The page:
Hey, this is Matt Wizman on for Jason Bedford. So mine is again on telemedicine. What percent of your endo base do you think has successfully moved to telemedicine at this stage? And I guess, said a different way, if you don't have that number is, what endo do you think were in that conversion? And then would you expect this to be sort of near 100% by the end of 2Q with most and those kind of being fully onboard with telemedicine? And then kind of tagging on to that, if telemedicine becomes a more permanent aspect of endocrinology in general, are there any positive or negative impacts we should think about in that sense?

Brian Hansen -- Executive Vice President and Chief Commercial Officer

Yes. Tough question on the front end because I don't think we really know, as I haven't seen any numbers published out there as to how many have or how many haven't. I would probably lean toward most have because they have to. And they're only seeing most -- most physicians right now that I have spoken to or our reps have reported back and are seeing more critical or emergency patients, and they're delaying the visits for doing telehealth with those that are more your quarterly kind of check-in visits. But there still needs to be face-to-face for our type 1 diabetic. There's a lot of things that they can't do from a virtual perspective, so there's going to be some mix of that going forward. I don't know that it's 100%, but I certainly believe it's north of 50% right now. And I think it continues to grow as we continue to go week to week and folks get more and more comfortable with it.

And as John said on the call, we were on last week, certainly suggests around the world physicians are embracing this and helping each other with it. That was the whole nature of this call was sharing best practices and how things were working across the globe on telemedicine right now. An initiative that was started before the pandemic, but now really is front and center and, again, very positive feedback there. So that group certainly represented it very well, and they're embracing it. We will have to as well. We are today, and we're going to refine it going forward. So that's part of our offering, not only in our normal, hopefully, back to normal day-to-day activities. But if something like this occurs, again, we're even better prepared to service the needs of our physicians and our patients. But we're all learning, to be honest with you, and I really have not seen any statistics on what the adoption rate is so far, but it does feel like it's high and growing.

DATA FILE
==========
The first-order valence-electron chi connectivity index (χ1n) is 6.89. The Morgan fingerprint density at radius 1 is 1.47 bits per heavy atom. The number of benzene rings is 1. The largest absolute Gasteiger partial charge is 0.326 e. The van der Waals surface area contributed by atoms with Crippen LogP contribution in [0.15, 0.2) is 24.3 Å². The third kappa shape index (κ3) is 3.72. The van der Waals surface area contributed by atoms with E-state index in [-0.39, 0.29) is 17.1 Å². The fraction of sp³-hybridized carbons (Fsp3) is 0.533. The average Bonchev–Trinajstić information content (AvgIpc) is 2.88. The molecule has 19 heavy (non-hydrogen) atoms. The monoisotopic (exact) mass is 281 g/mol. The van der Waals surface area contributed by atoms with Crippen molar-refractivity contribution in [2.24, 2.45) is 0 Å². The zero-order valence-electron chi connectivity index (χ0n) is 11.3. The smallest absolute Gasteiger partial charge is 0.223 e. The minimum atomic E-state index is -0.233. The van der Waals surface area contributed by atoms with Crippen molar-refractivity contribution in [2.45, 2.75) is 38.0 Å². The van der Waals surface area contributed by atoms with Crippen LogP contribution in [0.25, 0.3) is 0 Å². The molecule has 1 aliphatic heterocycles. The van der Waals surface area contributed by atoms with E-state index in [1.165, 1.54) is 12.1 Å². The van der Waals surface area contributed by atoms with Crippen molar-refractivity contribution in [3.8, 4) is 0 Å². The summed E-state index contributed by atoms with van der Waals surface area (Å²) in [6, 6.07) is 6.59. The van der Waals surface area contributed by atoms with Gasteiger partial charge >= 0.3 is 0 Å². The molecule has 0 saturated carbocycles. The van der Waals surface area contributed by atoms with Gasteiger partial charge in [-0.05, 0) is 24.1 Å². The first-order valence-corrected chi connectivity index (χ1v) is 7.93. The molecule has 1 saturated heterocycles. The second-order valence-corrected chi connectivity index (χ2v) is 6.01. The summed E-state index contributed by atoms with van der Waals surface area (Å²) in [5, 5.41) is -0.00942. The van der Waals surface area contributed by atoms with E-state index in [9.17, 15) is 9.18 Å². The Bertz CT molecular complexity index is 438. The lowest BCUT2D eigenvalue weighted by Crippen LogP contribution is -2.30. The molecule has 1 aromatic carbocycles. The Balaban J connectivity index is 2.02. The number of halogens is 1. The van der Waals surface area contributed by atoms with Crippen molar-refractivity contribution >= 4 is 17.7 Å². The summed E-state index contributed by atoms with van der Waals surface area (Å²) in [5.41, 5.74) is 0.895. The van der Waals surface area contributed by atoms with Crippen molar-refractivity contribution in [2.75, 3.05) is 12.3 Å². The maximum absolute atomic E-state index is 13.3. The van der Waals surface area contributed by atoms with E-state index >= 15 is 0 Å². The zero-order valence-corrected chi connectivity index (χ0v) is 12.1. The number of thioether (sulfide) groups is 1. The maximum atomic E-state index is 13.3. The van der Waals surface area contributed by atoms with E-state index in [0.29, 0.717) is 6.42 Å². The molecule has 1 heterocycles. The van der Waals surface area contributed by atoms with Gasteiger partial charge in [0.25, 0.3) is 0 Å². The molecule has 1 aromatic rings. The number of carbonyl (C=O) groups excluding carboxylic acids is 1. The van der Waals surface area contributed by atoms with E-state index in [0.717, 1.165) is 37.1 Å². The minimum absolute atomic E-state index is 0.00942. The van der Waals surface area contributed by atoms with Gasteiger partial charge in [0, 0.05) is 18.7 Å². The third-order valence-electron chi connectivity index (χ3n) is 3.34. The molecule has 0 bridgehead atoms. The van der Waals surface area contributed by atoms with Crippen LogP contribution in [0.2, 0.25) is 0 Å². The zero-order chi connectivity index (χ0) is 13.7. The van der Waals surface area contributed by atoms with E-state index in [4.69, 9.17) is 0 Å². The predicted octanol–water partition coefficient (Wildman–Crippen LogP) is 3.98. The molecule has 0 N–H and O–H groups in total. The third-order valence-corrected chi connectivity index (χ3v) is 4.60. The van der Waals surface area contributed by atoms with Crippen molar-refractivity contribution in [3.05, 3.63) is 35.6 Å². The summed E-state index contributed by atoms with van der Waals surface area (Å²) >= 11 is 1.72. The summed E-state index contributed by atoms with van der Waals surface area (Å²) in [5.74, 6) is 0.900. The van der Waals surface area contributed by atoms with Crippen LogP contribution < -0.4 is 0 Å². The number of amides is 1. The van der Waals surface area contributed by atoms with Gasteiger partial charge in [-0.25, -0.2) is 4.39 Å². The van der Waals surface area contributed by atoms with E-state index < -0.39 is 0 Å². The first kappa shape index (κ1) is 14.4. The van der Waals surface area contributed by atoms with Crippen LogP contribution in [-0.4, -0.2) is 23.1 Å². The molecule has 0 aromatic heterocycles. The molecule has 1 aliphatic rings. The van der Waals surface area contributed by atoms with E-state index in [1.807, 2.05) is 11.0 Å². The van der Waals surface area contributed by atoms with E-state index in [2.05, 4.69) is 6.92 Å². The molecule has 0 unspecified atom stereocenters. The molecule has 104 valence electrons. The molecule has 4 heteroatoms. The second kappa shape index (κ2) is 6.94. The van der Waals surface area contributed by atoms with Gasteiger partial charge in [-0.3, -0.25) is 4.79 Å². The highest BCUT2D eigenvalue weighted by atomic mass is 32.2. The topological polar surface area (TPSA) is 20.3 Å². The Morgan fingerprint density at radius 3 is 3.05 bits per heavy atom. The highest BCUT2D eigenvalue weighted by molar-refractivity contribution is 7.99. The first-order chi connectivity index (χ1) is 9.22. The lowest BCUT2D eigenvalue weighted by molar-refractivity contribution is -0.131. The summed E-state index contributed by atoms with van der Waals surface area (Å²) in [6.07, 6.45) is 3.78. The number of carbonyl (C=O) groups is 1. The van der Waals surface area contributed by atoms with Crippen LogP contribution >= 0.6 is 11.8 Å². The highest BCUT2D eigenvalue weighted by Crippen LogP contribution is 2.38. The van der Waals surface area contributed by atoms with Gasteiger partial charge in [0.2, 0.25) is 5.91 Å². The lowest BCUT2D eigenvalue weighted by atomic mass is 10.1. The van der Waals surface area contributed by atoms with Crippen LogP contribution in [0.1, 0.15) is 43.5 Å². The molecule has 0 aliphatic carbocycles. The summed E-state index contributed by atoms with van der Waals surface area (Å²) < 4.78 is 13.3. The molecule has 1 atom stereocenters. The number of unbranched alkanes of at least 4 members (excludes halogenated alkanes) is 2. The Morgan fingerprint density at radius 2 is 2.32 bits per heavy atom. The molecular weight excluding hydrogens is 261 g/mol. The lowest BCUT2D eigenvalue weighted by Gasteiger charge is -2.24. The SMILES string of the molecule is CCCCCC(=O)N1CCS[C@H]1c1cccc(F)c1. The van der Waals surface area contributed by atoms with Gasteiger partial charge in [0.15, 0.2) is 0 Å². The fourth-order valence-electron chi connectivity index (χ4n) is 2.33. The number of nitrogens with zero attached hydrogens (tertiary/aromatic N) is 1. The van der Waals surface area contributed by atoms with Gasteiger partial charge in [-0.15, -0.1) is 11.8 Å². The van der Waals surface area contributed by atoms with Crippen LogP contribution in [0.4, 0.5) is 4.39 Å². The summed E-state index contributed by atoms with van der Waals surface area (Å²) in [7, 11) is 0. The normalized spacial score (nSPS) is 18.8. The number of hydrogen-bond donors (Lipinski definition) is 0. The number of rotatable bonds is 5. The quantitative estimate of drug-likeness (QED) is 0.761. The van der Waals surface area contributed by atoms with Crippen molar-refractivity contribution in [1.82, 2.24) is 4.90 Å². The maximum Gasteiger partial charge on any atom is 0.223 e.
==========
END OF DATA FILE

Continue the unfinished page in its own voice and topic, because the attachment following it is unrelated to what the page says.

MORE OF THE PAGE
Matt Wizman -- Raymond James -- Analyst

Great. So I guess my second one, going into the Control-IQ launch, I think there was some concern that -- with the impact that the resetting of deductibles would have with the launch in January as opposed to in 4Q. So I guess looking back at the launch, at least through mid-March, do you think this seasonality dynamic had any impact on the Control-IQ launch? And are there any other learnings in that regard? It would be helpful.

Leigh Vosseller -- Executive Vice President and Chief Financial Officer

Yes. I guess, I would -- if I think anything was normal or traditional, I would say that Q1 was moving in a traditional way, where we only see impact of seasonality. It doesn't matter if we launch our product, don't launch our product, and we've just seen lower purchases. And when you think about seasonality for us, we talk about it across the year in terms of quarters, it happens within the quarters, in the weeks and the months as well. So we were moving along on normal patterns, I would say, with January being the lowest scaling up into March. But -- so I would say there was nothing different because of Control-IQ.

Matt Wizman -- Raymond James -- Analyst

All right, great, Thanks for taking my questions.

Susan Morrison -- Executive Vice President and Chief Administrative Officer

Great, thank you.

John F. Sheridan -- President and Chief Executive Officer

Okay. I think that does it. So thanks, everybody. Before I wrap up, I wanted to share a piece of customer feedback that I heard recently during this COVID-19 pandemic. We've had customers who have been personally diagnosed and who have had family members who were diagnosed reach out to us and said that they were able to focus more of their attention on taking care of themselves and their loved ones and less on managing their diabetes because of Control-IQ, and they were very thankful for that.

And I just want to say that's why we're here. I'd like to thank the people who use our pump, their healthcare providers and particularly our employees. Thanks for everything. In the upcoming weeks, we are planning to participate in a number of virtual conferences hosted by Bank of America Securities, Berenberg, UBS, Craig-Hallum and Raymond James. I hope everyone here is staying safe and well. Thanks for joining us today, and we will all talk to you soon. Stay safe.

Operator

[Operator Closing Remarks]

Duration: 100 minutes

Call participants:

Susan Morrison -- Executive Vice President and Chief Administrative Officer

John F. Sheridan -- President and Chief Executive Officer

Brian Hansen -- Executive Vice President and Chief Commercial Officer

Leigh Vosseller -- Executive Vice President and Chief Financial Officer

Chris Pasquale -- Guggenheim -- Analyst

Travis Steed -- Bank of America -- Analyst

Will Fafinski -- Craig-Hallum -- Analyst

Brooks O'Neil -- Lake Street Capital -- Analyst

Ryan Blicker -- Cowen -- Analyst

Matthew Blackman -- Stifel -- Analyst

Matthew O'Brien -- Piper Sandler -- Analyst

Matt Taylor -- UBS -- Analyst

Steven Lichtman -- Oppenheimer -- Analyst

Matt Henriksson -- Citi -- Analyst

Ravi Misra -- Berenberg Capital Market -- Analyst

Jeff Johnson -- Baird -- Analyst

Danielle Antalffy -- SVB Leerink -- Analyst

Matt Wizman -- Raymond James -- Analyst